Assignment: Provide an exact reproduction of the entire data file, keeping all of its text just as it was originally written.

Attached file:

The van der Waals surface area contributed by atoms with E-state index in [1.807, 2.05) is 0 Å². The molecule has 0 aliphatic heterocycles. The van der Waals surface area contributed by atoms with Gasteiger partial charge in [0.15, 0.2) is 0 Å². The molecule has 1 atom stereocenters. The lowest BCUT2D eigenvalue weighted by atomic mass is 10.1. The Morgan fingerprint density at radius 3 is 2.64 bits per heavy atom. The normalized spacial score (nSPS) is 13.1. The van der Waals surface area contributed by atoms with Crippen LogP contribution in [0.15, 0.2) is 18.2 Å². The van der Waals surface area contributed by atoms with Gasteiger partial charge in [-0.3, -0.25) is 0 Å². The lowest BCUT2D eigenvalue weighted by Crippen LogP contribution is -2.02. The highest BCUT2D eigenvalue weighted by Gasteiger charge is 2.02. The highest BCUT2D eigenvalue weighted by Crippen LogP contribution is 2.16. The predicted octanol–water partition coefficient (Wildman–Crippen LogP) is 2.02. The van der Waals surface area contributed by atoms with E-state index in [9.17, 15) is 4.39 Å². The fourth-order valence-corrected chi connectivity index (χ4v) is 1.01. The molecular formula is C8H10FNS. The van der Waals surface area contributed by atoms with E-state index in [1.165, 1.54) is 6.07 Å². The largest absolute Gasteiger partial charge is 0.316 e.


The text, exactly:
The van der Waals surface area contributed by atoms with E-state index in [1.807, 2.05) is 0 Å². The molecule has 0 aliphatic heterocycles. The van der Waals surface area contributed by atoms with Gasteiger partial charge in [0.15, 0.2) is 0 Å². The molecule has 1 atom stereocenters. The lowest BCUT2D eigenvalue weighted by atomic mass is 10.1. The Morgan fingerprint density at radius 3 is 2.64 bits per heavy atom. The normalized spacial score (nSPS) is 13.1. The van der Waals surface area contributed by atoms with Crippen LogP contribution in [0.15, 0.2) is 18.2 Å². The van der Waals surface area contributed by atoms with Gasteiger partial charge in [-0.3, -0.25) is 0 Å². The lowest BCUT2D eigenvalue weighted by Crippen LogP contribution is -2.02. The highest BCUT2D eigenvalue weighted by Gasteiger charge is 2.02. The highest BCUT2D eigenvalue weighted by Crippen LogP contribution is 2.16. The predicted octanol–water partition coefficient (Wildman–Crippen LogP) is 2.02. The van der Waals surface area contributed by atoms with E-state index in [9.17, 15) is 4.39 Å². The fourth-order valence-corrected chi connectivity index (χ4v) is 1.01. The molecular formula is C8H10FNS. The van der Waals surface area contributed by atoms with E-state index in [1.165, 1.54) is 6.07 Å². The largest absolute Gasteiger partial charge is 0.316 e.